Departmental Bulletin Paper Sabbatianism:The Ruin of Purity

Mark N.  Zion

(Vol.24)  , pp.1 - 34 , 2016-03-03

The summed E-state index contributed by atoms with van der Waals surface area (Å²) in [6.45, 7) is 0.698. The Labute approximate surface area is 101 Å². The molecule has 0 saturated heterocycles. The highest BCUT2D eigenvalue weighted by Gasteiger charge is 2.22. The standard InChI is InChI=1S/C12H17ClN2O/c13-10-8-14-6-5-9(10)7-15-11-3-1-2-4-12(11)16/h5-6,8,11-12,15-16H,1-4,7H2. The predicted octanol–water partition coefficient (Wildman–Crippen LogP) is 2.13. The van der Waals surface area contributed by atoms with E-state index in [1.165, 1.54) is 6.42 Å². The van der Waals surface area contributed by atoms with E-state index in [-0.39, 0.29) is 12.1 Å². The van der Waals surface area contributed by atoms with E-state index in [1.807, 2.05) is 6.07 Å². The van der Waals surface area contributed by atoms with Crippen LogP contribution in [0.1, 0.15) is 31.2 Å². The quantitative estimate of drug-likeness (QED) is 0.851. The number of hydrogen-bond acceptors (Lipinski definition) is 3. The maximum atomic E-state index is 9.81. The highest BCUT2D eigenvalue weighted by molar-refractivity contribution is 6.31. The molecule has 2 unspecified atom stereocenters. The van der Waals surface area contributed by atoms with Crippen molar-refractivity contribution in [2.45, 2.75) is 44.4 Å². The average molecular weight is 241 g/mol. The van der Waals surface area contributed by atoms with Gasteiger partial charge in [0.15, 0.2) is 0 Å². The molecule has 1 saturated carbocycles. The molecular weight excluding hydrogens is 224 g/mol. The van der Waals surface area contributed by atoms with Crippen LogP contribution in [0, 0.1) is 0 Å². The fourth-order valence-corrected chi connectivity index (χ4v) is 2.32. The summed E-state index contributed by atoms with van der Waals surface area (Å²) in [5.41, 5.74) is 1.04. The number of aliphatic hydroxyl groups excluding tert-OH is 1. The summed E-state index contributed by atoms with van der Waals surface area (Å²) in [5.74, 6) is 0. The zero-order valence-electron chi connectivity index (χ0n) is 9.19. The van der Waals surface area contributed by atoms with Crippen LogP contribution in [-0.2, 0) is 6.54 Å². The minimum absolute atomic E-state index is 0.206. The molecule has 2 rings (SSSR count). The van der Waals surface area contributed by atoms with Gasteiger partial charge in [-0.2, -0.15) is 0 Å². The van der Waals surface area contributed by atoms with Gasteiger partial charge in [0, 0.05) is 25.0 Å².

“Sabbatianism” is a movement named after Sabbatai Tzvi (1626-1676), a Jew of the Ottoman Empire. This movement, for all exposed to it, turned the world upside down. Scholars have called it a “transvaluation” within Jewish culture (Scholem 1973:685), meaning it spun accepted norms on their heads in ways that ultimately led to extreme expressions: A place where the violation of the sacred became a sacred duty. Sabbatianism repels as much as it attracts because it speaks to something deep within the human psyche: that fine line in consciousness between the sacred and profane, the moral and immoral, religious devotion and antinomianism, truth and imagination, meaning and nihilism. Sabbatianism developed independently of other messianic movements in Western monotheism, all of which tend to follow remarkably similar patters: Populace movements that forge revolutionary ideas destructive of the religious status quo. For Sabbatians vitality became sacred (Alter 1987:25), so the movement is only different in kind from certain social, artistic, and aesthetic movements, even without Messiahs, that teach the world to see through new eyes, however much the world may squirm over this. All messianic movements attempt to bridge the gap between humanity and the Divine (Davies 1987:80) and while Sabbatianism has also attempted this, it still presents riddles that have yet to be deciphered. I will touch here on a few of its revolutionary features.

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